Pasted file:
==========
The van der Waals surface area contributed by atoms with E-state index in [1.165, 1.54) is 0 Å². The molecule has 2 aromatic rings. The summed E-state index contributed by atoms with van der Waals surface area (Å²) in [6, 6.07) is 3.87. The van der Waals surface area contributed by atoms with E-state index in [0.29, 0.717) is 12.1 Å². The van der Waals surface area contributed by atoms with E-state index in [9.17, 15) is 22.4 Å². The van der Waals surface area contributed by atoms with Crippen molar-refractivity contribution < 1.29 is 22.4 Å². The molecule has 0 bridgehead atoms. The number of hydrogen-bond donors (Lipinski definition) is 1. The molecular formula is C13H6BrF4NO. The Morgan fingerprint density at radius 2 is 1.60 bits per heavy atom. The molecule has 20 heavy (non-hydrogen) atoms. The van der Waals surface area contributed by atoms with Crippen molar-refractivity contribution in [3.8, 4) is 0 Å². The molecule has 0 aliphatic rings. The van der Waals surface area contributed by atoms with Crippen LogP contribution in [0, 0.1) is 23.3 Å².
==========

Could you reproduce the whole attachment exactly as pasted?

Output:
The van der Waals surface area contributed by atoms with E-state index in [1.165, 1.54) is 0 Å². The molecule has 2 aromatic rings. The summed E-state index contributed by atoms with van der Waals surface area (Å²) in [6, 6.07) is 3.87. The van der Waals surface area contributed by atoms with E-state index in [0.29, 0.717) is 12.1 Å². The van der Waals surface area contributed by atoms with E-state index in [9.17, 15) is 22.4 Å². The van der Waals surface area contributed by atoms with Crippen molar-refractivity contribution < 1.29 is 22.4 Å². The molecule has 0 bridgehead atoms. The number of hydrogen-bond donors (Lipinski definition) is 1. The molecular formula is C13H6BrF4NO. The Morgan fingerprint density at radius 2 is 1.60 bits per heavy atom. The molecule has 20 heavy (non-hydrogen) atoms. The van der Waals surface area contributed by atoms with Crippen molar-refractivity contribution in [3.8, 4) is 0 Å². The molecule has 0 aliphatic rings. The van der Waals surface area contributed by atoms with Crippen LogP contribution in [0, 0.1) is 23.3 Å².